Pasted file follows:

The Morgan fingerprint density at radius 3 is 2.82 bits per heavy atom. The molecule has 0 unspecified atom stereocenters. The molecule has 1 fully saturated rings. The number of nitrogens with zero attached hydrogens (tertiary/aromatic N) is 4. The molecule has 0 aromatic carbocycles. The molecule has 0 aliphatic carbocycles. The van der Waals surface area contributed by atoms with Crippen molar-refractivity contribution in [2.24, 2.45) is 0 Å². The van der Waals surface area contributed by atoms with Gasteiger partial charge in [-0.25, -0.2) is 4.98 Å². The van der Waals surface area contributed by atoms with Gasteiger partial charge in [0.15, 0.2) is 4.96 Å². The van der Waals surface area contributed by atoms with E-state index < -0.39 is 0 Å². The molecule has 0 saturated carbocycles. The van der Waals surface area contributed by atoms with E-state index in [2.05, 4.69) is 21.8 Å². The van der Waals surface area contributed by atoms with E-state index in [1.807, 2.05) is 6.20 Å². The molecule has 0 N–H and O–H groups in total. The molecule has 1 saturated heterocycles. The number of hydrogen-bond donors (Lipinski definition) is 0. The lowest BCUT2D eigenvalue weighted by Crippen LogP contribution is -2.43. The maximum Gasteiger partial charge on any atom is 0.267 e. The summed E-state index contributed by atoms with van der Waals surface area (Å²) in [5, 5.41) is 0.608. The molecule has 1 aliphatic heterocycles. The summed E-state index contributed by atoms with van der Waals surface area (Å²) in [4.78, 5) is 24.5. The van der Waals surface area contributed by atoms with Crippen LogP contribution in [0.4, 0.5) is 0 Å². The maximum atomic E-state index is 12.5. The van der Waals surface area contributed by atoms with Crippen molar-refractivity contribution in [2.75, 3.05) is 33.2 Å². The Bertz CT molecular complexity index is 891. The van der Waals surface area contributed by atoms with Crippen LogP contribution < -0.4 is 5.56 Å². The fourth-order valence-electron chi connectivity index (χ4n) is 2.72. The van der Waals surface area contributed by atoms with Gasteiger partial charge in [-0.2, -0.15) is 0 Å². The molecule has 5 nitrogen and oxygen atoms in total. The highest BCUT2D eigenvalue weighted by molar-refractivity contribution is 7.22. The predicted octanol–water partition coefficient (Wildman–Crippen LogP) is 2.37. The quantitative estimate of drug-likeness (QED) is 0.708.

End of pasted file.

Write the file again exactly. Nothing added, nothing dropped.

The Morgan fingerprint density at radius 3 is 2.82 bits per heavy atom. The molecule has 0 unspecified atom stereocenters. The molecule has 1 fully saturated rings. The number of nitrogens with zero attached hydrogens (tertiary/aromatic N) is 4. The molecule has 0 aromatic carbocycles. The molecule has 0 aliphatic carbocycles. The van der Waals surface area contributed by atoms with Crippen molar-refractivity contribution in [2.24, 2.45) is 0 Å². The van der Waals surface area contributed by atoms with Gasteiger partial charge in [-0.25, -0.2) is 4.98 Å². The van der Waals surface area contributed by atoms with Gasteiger partial charge in [0.15, 0.2) is 4.96 Å². The van der Waals surface area contributed by atoms with E-state index < -0.39 is 0 Å². The molecule has 0 saturated carbocycles. The van der Waals surface area contributed by atoms with E-state index in [2.05, 4.69) is 21.8 Å². The van der Waals surface area contributed by atoms with E-state index in [1.807, 2.05) is 6.20 Å². The molecule has 0 N–H and O–H groups in total. The molecule has 1 saturated heterocycles. The number of hydrogen-bond donors (Lipinski definition) is 0. The lowest BCUT2D eigenvalue weighted by Crippen LogP contribution is -2.43. The maximum Gasteiger partial charge on any atom is 0.267 e. The summed E-state index contributed by atoms with van der Waals surface area (Å²) in [5, 5.41) is 0.608. The molecule has 1 aliphatic heterocycles. The summed E-state index contributed by atoms with van der Waals surface area (Å²) in [4.78, 5) is 24.5. The van der Waals surface area contributed by atoms with Crippen LogP contribution in [0.4, 0.5) is 0 Å². The maximum atomic E-state index is 12.5. The van der Waals surface area contributed by atoms with Crippen molar-refractivity contribution in [2.75, 3.05) is 33.2 Å². The Bertz CT molecular complexity index is 891. The van der Waals surface area contributed by atoms with Crippen LogP contribution < -0.4 is 5.56 Å². The fourth-order valence-electron chi connectivity index (χ4n) is 2.72. The van der Waals surface area contributed by atoms with Gasteiger partial charge in [-0.2, -0.15) is 0 Å². The molecule has 5 nitrogen and oxygen atoms in total. The highest BCUT2D eigenvalue weighted by molar-refractivity contribution is 7.22. The predicted octanol–water partition coefficient (Wildman–Crippen LogP) is 2.37. The quantitative estimate of drug-likeness (QED) is 0.708.